Jeffery talked again about tapas at the start of the fourth class, emphasizing that, rather than self-discipline, we should think of the concept as an expression of an "enthusiasm for health." By this point, I was beginning to feel something wholly unexpected -- a sense of euphoria. Unlike the final miles of a marathon, which is full of suffering, taking multiple yoga classes in one day was not wearing me down. I felt stronger with each class and wanted to do more. I sensed that Alison had known all along that this would be the case. Her final handstand of the day looked as stable and relaxed as her first.

When I woke up on Yoga Extravaganza's second day, I thought: "I'm grateful for my wife and kids. I'm grateful for Jeffery, for Alison. I'm grateful that my body is strong enough to do all this yoga. And I'm grateful that this week isn't over yet!"

In class number five, Jeffery repeated his description of tapas as an "enthusiasm for health" and read from the same passage that emphasized practice built on a desire to know more rather than rigid self-discipline. While holding a deep lunge, I could feel some fatigue in my legs from the previous day's workouts, but the discomfort was almost pleasurable. And by class number six, I noticed a measurable increase in flexibility. My hips and lower back were opening up. Instead of fingertips, my knuckles were now on the floor when I bent over with straight legs.

As the week progressed, Jeffery continued to talk about tapas, Alison continued to impress me with her strength and grace, and in each class I felt like there was no place I'd rather be. As I held pose after pose, breathing deeply, exploring the limits of my flexibility while attempting to accept the discomfort and empty my mind of distractions, I experienced a kind of letting go, as if I were disappearing into the mat. The feeling was remarkably calming. Jeffery talked about "doing yoga off the mat," explaining that the same sense of peace and connectedness you feel while doing poses in class often persists and, for some, begins to affect how they behave at work and at home. I knew what he meant. I had been in a good mood all week. While engaged in common daily tasks -- washing dishes, walking my daughter to school, reading in bed next to my wife -- I felt an overwhelming sense of appreciation for each of these moments as gifts to treasure.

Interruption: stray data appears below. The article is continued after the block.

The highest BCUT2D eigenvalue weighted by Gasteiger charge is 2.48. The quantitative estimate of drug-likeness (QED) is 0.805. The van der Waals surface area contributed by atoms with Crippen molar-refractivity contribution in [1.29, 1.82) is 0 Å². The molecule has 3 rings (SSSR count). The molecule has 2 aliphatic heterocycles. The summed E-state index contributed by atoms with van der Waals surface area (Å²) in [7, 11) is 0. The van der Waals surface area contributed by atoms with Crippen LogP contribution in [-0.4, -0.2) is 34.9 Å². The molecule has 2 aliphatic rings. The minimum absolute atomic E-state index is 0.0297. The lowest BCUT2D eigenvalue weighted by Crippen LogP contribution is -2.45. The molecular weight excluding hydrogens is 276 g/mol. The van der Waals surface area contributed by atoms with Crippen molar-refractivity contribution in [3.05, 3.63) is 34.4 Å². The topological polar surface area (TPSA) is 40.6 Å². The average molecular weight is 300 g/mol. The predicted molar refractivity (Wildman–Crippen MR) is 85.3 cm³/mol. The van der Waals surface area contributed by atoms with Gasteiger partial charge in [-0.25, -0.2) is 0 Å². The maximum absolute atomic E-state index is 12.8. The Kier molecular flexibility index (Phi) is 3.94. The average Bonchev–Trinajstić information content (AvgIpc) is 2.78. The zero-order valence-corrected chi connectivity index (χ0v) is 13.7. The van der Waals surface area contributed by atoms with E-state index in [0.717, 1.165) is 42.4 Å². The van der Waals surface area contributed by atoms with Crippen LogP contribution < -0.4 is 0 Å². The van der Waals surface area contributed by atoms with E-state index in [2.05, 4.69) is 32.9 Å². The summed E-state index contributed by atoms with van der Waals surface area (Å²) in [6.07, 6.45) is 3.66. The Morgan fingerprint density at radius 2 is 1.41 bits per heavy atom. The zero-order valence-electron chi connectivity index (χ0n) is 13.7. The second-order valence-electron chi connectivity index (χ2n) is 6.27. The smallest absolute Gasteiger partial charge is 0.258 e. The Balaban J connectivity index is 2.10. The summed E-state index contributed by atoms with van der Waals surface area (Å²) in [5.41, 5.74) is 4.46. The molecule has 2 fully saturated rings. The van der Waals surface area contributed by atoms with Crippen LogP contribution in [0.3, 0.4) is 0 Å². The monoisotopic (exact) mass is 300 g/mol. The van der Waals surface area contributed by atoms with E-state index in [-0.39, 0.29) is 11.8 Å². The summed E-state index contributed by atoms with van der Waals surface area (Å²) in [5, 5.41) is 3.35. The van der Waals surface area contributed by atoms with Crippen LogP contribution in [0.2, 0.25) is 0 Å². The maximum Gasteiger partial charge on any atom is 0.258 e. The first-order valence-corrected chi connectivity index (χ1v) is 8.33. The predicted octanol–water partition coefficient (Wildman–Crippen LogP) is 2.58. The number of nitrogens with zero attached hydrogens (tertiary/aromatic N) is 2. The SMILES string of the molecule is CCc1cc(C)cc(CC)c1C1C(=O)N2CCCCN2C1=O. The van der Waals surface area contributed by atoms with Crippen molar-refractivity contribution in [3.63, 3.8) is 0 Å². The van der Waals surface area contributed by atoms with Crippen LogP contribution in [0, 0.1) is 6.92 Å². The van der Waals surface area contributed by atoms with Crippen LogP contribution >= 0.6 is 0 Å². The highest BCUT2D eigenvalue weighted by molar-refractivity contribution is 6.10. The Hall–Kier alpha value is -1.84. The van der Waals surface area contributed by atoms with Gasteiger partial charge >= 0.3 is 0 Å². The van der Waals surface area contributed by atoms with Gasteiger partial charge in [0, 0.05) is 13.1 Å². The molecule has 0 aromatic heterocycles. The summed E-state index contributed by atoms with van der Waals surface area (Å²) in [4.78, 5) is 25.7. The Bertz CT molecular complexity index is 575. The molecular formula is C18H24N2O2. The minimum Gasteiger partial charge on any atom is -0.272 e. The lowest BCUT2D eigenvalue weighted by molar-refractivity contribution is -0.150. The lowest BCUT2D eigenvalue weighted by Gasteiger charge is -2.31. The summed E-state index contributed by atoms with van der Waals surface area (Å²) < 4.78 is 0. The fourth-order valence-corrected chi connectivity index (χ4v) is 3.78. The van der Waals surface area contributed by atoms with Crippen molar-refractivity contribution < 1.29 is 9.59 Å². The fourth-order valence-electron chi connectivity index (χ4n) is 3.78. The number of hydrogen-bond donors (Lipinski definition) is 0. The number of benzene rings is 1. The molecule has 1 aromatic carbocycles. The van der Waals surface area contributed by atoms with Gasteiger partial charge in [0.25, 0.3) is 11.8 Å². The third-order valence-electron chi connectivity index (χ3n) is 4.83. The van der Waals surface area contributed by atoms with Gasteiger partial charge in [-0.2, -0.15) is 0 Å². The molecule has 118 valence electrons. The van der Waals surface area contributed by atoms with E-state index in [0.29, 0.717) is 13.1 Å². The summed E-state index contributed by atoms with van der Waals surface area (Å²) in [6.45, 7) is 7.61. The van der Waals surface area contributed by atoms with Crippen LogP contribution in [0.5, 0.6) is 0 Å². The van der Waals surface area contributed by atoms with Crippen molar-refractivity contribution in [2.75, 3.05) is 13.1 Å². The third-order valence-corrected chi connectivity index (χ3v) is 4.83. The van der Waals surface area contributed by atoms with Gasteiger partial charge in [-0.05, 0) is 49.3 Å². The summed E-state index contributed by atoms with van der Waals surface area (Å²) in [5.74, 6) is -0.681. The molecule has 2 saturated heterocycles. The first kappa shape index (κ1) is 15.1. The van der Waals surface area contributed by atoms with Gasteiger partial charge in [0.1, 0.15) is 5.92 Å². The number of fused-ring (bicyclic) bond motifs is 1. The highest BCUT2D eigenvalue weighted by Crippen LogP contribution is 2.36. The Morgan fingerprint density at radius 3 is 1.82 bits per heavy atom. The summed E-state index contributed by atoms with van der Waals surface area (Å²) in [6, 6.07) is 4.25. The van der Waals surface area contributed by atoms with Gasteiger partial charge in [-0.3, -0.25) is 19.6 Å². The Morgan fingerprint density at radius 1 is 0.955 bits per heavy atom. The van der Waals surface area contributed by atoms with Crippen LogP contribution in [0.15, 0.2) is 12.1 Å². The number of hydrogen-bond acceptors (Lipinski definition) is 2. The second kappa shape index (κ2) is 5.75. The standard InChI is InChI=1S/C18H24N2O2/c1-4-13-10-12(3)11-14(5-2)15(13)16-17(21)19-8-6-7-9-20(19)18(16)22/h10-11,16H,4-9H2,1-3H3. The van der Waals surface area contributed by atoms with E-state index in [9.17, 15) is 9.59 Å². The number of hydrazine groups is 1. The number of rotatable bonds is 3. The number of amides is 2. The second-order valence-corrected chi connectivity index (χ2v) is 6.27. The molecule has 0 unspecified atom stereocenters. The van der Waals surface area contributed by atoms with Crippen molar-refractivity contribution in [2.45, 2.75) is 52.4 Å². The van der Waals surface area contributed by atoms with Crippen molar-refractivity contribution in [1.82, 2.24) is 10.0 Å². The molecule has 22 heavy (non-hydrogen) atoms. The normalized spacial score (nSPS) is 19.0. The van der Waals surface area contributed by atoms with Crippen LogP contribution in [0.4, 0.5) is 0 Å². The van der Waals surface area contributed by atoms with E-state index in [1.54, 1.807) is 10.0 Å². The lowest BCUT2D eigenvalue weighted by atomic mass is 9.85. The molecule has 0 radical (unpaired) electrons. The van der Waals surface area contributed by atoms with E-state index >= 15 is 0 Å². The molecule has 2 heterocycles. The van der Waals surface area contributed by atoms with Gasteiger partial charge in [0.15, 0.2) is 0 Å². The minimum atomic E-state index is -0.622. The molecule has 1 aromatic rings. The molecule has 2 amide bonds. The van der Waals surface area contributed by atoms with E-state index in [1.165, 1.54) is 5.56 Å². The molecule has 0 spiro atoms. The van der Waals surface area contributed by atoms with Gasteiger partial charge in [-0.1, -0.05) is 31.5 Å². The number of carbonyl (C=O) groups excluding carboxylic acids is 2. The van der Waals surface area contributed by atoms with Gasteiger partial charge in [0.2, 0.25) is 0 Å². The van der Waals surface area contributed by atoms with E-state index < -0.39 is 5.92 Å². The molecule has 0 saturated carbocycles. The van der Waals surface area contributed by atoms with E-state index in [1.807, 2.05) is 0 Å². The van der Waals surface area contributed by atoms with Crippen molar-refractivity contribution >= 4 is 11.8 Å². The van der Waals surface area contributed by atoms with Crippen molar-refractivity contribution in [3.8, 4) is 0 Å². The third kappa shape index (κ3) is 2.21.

In class number 12, Jeffery quoted Lao Tzu -- "true words seem paradoxical" -- and described tapas in a new way: the will to achieve spiritual health. Quoting Meditations From the Mat, he read, "Tapas begins with a desire to be whole, to come home. Tapas becomes yoga when it is enacted without attachment to results." I was, however, quite attached to my results, relishing a series of body breakthroughs. My palms now rested flat on the floor when I bent over with straight legs. I was able to balance on one leg, arms bound around the other leg as I straightened it out to the side of my head in "bird of paradise," reaching my foot higher than ever before.

I mulled over Jeffery's emphasis on letting go of an attachment to results. An image came to mind that made me feel silly: Turning yoga into an endurance challenge was like a child attempting to alter the ocean currents by punching waves. Something else was occurring beyond my gradual increase in flexibility. I was beginning to feel a sense of wonder and curiosity about what would happen as I continued to explore yoga.

When Alison and I stood on our mats at the start of the final class of our Yoga Extravaganza, I felt a wave of melancholy. Although the week was not yet over, I already missed it. As Jeffery encouraged the students to empty our minds and settle into the moment, I was distracted by a simple, powerful desire: I did not want this to end. My breathing became shallower, my heart rate sped up, and I felt anxiety spread where before there had been a calm sinking into the moment.

Then I began to think about what Jeffery had been telling me over and over. Rigid self-discipline and an attachment to results had been a critical part of my endurance training and had brought me to each of the classes that week, but something else seemed to be taking over: a spirit of inquiry. Completing 15 yoga classes in five days was not a race with a finish line and medal to mark the accomplishment. It was the beginning of an exploration. I felt like a child looking anew at the world and its fascinating possibilities. As if on cue, Jeffery read a passage to the class that ended: "We stand once more as a child in the world."

At the end of class number 15, I felt strong, flexible and invigorated. I smiled at the prospect of living with gratitude and the desire to know more. I felt a sense of accomplishment, the ego boost of completing a physical challenge -- and then I let it go.